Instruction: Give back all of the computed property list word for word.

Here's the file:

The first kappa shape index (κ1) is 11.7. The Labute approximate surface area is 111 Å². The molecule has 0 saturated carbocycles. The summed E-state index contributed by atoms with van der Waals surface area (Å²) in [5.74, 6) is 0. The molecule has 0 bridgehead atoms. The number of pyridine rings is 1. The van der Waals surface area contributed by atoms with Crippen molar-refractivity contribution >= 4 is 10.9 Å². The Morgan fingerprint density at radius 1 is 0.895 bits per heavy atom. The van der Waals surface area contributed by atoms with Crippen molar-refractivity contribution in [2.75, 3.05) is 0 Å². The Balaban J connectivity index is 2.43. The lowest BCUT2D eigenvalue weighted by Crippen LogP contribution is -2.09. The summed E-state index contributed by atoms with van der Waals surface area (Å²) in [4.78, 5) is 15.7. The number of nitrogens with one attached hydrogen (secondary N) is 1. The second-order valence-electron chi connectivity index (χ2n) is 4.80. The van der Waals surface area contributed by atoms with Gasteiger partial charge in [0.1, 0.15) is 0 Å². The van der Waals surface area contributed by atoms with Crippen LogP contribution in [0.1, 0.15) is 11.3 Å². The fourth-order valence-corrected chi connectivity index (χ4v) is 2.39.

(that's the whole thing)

The first kappa shape index (κ1) is 11.7. The Labute approximate surface area is 111 Å². The molecule has 0 saturated carbocycles. The summed E-state index contributed by atoms with van der Waals surface area (Å²) in [5.74, 6) is 0. The molecule has 0 bridgehead atoms. The number of pyridine rings is 1. The van der Waals surface area contributed by atoms with Crippen molar-refractivity contribution >= 4 is 10.9 Å². The Morgan fingerprint density at radius 1 is 0.895 bits per heavy atom. The van der Waals surface area contributed by atoms with Crippen molar-refractivity contribution in [2.75, 3.05) is 0 Å². The Balaban J connectivity index is 2.43. The lowest BCUT2D eigenvalue weighted by Crippen LogP contribution is -2.09. The summed E-state index contributed by atoms with van der Waals surface area (Å²) in [4.78, 5) is 15.7. The number of nitrogens with one attached hydrogen (secondary N) is 1. The second-order valence-electron chi connectivity index (χ2n) is 4.80. The van der Waals surface area contributed by atoms with Gasteiger partial charge in [0.1, 0.15) is 0 Å². The van der Waals surface area contributed by atoms with Crippen LogP contribution in [0.1, 0.15) is 11.3 Å². The fourth-order valence-corrected chi connectivity index (χ4v) is 2.39.